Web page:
One by one, the news channels switched to different interviewees.

Evan’s moment of fame had passed. But some of the new interviewees were police officers at the airport, so that Aria could still see Evan in the corners of the frames.

There Evan stood, watching the interview drones fly off. Soon, no one paid attention to him anymore. No one told him to go inside.

The police officers stated the usual: Cannot disclose anything yet. Active investigation. Blah blah blah.

Elsewhere on the news, speculations were thrown around in warm, cozy studios. Conspiracy theories were built and destroyed by counter-conspiracy theories. The mind-blowing amount of money that the airport had lost was mentioned multiple times.

Proponents of bot employment voiced their opinions and used Aria as the perfect example of human recklessness. Couldn’t everyone see that her desire to do more than she was capable of led to catastrophes? She, and that old man. Both of them. He was kidnapped, yes, but why? Because he was walking around without a proper aidbot’s help! Who was he to think that as a man aged one-hundred-and-twenty-years, he could do anything without a bot’s help?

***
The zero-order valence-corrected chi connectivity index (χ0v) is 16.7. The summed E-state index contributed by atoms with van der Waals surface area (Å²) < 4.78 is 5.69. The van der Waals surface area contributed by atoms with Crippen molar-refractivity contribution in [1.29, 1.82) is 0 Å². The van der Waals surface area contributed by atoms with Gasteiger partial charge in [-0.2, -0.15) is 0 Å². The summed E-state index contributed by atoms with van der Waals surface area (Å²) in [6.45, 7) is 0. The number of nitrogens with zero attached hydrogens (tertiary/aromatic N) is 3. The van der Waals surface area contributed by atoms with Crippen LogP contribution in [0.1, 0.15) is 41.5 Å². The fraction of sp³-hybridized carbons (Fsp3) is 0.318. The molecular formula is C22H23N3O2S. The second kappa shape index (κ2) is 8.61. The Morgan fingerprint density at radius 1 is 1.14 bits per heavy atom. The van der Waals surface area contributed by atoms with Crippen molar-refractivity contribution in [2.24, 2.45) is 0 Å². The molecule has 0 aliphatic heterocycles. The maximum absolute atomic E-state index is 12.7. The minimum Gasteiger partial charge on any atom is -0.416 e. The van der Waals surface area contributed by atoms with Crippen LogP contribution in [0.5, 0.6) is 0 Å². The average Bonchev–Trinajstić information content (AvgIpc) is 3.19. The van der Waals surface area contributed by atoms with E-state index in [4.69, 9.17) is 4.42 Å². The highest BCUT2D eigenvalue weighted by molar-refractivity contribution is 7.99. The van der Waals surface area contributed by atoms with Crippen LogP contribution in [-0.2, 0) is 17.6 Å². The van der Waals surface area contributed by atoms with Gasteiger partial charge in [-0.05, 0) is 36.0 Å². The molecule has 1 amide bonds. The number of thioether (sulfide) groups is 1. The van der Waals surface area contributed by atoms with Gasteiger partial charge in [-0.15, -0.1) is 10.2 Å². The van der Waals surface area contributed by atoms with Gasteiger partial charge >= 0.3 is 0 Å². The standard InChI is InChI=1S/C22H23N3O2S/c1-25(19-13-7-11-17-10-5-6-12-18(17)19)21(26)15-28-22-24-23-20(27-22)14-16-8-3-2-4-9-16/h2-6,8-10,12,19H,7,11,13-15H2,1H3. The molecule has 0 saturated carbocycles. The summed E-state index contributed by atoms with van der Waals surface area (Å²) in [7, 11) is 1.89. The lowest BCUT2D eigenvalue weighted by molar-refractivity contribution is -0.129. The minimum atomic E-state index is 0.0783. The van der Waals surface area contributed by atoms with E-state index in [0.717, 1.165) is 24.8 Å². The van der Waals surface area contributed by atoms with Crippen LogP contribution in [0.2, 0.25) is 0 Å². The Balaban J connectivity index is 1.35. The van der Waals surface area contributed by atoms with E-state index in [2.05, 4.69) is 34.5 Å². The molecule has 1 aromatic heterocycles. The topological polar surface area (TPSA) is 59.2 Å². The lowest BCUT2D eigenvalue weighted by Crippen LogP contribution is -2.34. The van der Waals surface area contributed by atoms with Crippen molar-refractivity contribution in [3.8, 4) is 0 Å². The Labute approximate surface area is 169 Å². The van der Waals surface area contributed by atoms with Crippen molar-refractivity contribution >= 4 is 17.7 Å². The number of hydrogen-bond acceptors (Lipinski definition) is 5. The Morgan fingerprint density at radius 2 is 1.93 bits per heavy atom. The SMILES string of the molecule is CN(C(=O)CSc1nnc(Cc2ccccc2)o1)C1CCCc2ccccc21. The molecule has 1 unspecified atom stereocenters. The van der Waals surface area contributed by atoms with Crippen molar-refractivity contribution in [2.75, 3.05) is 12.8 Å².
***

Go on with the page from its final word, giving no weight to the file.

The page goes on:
Magically, the Black Suits weren’t mentioned at all. They weren’t anywhere in the news. Not even at the edges of the frames. The body that had spilled that unnaturally brilliant red blood had disappeared. Someone had cleaned up the scene.

Aria shivered. Were the police in on this? Were they to be mistrusted? Who should Aria trust then?

Besides, those department heads from the airport—their lack of action was bizarre. If office politics could motivate them to delay the delivery of the security footage, Aria agreed with the bot employment proponents; those people didn’t deserve to have jobs.

Mr. Wang and the mockup had been right to be fearful of their enemies. The Black Suits had been sent by powerful people—people who manipulated the news, the airport, and even the police.

Power. Enough of it to turn this event into a crazy fiasco involving a few irrational humans. That power was what had made the Black Suits think that they could get away with the shooting. This was much bigger than any one person.